Spatial Characterisation at CREST


The aim of this work is to develop enhanced spatial characterisation tools for PV devices to improve the understanding in PV device degradation and fault development, which helps in improving photovoltaic module quality and reliability and ultimately can reduce energy yield uncertainty.

Research development

The characterisation tools in development consist of three main parts:

  1. A measurement system that combines multiple none-destructive spatially resolved measurement methods into one. This includes camera-based Electroluminescence (EL) imaging, spectrally resolved EL, Laser-Beam-Induced-Current (LBIC) mapping and localised spectral response (SR).
  2. An image analysis and processing tool which is used to prepare the EL image data for the simulation and modelling tool. Furthermore, its aim is to scan EL images for defects and non-uniformities. Those areas are then measured with more precision using spectrally resolved EL, LBIC and localised SR.
  3. A Simulation and modelling tool is developed to extract as many spatial device characteristics as possible from the measurements taken, as such as voltage and current distribution, temperature distribution and series and parallel resistance maps. Those simulations are to determine localised changes in the device during the aging process.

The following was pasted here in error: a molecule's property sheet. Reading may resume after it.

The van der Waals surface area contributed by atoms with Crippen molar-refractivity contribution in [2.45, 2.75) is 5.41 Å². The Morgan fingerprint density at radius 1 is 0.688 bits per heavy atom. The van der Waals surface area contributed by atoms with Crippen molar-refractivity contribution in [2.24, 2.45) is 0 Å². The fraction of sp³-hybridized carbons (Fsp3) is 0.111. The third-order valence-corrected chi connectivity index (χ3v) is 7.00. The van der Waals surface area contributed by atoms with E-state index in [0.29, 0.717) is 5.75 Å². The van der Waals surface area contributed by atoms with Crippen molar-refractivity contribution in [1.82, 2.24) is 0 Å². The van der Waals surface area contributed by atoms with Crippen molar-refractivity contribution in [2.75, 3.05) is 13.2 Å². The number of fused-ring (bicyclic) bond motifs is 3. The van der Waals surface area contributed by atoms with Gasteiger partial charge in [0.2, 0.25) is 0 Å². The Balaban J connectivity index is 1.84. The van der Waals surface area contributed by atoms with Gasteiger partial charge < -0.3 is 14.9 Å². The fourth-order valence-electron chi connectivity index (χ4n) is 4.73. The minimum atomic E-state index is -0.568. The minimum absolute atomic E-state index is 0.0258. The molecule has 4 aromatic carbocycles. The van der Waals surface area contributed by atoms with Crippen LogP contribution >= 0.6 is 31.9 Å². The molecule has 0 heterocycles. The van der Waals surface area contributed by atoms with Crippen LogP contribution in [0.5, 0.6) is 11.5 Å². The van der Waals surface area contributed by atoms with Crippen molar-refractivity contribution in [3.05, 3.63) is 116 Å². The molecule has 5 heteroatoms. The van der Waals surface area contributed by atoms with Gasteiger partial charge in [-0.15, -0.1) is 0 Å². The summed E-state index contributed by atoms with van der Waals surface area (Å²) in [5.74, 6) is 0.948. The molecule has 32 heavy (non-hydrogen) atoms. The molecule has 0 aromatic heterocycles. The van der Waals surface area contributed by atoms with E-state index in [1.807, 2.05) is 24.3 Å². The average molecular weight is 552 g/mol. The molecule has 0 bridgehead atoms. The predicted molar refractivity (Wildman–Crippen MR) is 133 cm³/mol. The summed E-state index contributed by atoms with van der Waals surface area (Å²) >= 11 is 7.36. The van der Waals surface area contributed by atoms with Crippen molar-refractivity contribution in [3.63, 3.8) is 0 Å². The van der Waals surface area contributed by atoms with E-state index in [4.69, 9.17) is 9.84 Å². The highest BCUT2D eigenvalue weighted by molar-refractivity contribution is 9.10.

Main findings/impact

A small area measurement tool that combines EL imaging with spectrally resolved EL has been developed. The camera-based EL system is used to image the intensity of radiative recombination of the PV device spatially resolved over its full area and a monochromator-based system is then utilised to measure localised emission spectra at given points of interest identifying defects and cracks.

A large area EL imaging system has been developed to accommodate measurements of full size modules. The design of the system allows for easy extension, to for example include localized spectrally resolved EL.

The image processing tool corrects for distortions in the image taken by the camera and the actual emitted EL from the sample to improve the accuracy of simulations and detection of defects and areas of non-uniformity.

The modelling tool developed is capable of simulating the spatial voltage and current distribution of a solar cell or module. It utilises a unique photovoltaic-oriented nodal analysis method which optimises simulations and vastly reduces their execution time compared to conventional tools.


Simulation tool model of a cell with 4×4 subcells; the size of the subcell array is variable dependent on required resolution


Small Area combined measurement system for measuring small devices up to 160x160mm

Contact: Martin Bliss